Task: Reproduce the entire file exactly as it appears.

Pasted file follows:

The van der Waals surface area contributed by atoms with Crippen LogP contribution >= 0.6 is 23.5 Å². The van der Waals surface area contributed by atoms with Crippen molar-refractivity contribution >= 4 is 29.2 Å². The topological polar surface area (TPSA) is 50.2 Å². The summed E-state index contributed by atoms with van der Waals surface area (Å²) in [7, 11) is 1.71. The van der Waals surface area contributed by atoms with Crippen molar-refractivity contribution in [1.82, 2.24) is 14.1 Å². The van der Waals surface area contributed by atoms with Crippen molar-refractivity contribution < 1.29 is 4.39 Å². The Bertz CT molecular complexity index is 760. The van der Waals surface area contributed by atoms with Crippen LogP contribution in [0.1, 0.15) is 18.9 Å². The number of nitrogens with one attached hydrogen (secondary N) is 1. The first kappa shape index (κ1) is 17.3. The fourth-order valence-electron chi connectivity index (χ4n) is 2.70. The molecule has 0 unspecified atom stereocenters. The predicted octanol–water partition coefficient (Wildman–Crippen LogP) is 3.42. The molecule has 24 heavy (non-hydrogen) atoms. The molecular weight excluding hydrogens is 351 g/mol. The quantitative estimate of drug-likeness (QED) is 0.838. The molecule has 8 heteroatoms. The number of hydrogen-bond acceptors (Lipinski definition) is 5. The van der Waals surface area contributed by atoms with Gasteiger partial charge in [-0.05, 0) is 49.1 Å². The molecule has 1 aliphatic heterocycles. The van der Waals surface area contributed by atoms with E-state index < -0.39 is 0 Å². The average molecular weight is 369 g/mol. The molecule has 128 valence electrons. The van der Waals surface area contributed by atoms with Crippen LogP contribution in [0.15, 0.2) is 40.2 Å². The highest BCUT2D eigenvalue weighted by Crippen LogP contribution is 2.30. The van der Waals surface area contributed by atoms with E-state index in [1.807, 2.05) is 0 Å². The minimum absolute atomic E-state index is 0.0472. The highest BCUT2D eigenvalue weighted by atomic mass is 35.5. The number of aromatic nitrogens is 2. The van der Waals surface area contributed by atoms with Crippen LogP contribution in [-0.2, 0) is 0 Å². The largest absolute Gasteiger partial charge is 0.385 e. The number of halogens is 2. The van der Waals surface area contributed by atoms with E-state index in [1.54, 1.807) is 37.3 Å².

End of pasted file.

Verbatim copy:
The van der Waals surface area contributed by atoms with Crippen LogP contribution >= 0.6 is 23.5 Å². The van der Waals surface area contributed by atoms with Crippen molar-refractivity contribution >= 4 is 29.2 Å². The topological polar surface area (TPSA) is 50.2 Å². The summed E-state index contributed by atoms with van der Waals surface area (Å²) in [7, 11) is 1.71. The van der Waals surface area contributed by atoms with Crippen molar-refractivity contribution in [1.82, 2.24) is 14.1 Å². The van der Waals surface area contributed by atoms with Crippen molar-refractivity contribution < 1.29 is 4.39 Å². The Bertz CT molecular complexity index is 760. The van der Waals surface area contributed by atoms with Crippen LogP contribution in [0.1, 0.15) is 18.9 Å². The number of nitrogens with one attached hydrogen (secondary N) is 1. The first kappa shape index (κ1) is 17.3. The fourth-order valence-electron chi connectivity index (χ4n) is 2.70. The molecule has 0 unspecified atom stereocenters. The predicted octanol–water partition coefficient (Wildman–Crippen LogP) is 3.42. The molecule has 24 heavy (non-hydrogen) atoms. The molecular weight excluding hydrogens is 351 g/mol. The quantitative estimate of drug-likeness (QED) is 0.838. The molecule has 8 heteroatoms. The number of hydrogen-bond acceptors (Lipinski definition) is 5. The van der Waals surface area contributed by atoms with Gasteiger partial charge in [-0.05, 0) is 49.1 Å². The molecule has 1 aliphatic heterocycles. The van der Waals surface area contributed by atoms with E-state index < -0.39 is 0 Å². The average molecular weight is 369 g/mol. The molecule has 128 valence electrons. The van der Waals surface area contributed by atoms with Crippen LogP contribution in [0.15, 0.2) is 40.2 Å². The highest BCUT2D eigenvalue weighted by Crippen LogP contribution is 2.30. The van der Waals surface area contributed by atoms with E-state index in [1.807, 2.05) is 0 Å². The minimum absolute atomic E-state index is 0.0472. The highest BCUT2D eigenvalue weighted by atomic mass is 35.5. The number of aromatic nitrogens is 2. The van der Waals surface area contributed by atoms with Crippen LogP contribution in [-0.2, 0) is 0 Å². The largest absolute Gasteiger partial charge is 0.385 e. The number of halogens is 2. The van der Waals surface area contributed by atoms with E-state index in [1.54, 1.807) is 37.3 Å².